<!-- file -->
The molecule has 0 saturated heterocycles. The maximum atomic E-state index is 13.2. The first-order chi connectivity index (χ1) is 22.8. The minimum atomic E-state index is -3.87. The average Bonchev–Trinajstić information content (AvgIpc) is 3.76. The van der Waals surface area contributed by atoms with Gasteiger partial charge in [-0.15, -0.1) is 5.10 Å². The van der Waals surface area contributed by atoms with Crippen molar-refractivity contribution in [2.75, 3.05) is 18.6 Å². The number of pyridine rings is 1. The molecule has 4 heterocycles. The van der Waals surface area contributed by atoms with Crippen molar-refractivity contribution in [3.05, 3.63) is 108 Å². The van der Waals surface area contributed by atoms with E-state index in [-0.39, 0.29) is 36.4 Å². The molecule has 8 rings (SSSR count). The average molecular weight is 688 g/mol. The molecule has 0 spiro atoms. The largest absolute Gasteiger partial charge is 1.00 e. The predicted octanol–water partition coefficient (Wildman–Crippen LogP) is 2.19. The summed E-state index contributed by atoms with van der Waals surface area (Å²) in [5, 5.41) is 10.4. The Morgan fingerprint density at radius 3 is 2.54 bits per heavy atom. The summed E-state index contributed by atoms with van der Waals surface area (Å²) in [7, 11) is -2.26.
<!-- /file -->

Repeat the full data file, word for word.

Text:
The molecule has 0 saturated heterocycles. The maximum atomic E-state index is 13.2. The first-order chi connectivity index (χ1) is 22.8. The minimum atomic E-state index is -3.87. The average Bonchev–Trinajstić information content (AvgIpc) is 3.76. The van der Waals surface area contributed by atoms with Gasteiger partial charge in [-0.15, -0.1) is 5.10 Å². The van der Waals surface area contributed by atoms with Crippen molar-refractivity contribution in [2.75, 3.05) is 18.6 Å². The number of pyridine rings is 1. The molecule has 4 heterocycles. The van der Waals surface area contributed by atoms with Crippen molar-refractivity contribution in [3.05, 3.63) is 108 Å². The van der Waals surface area contributed by atoms with E-state index in [-0.39, 0.29) is 36.4 Å². The molecule has 8 rings (SSSR count). The average molecular weight is 688 g/mol. The molecule has 0 spiro atoms. The largest absolute Gasteiger partial charge is 1.00 e. The predicted octanol–water partition coefficient (Wildman–Crippen LogP) is 2.19. The summed E-state index contributed by atoms with van der Waals surface area (Å²) in [5, 5.41) is 10.4. The Morgan fingerprint density at radius 3 is 2.54 bits per heavy atom. The summed E-state index contributed by atoms with van der Waals surface area (Å²) in [7, 11) is -2.26.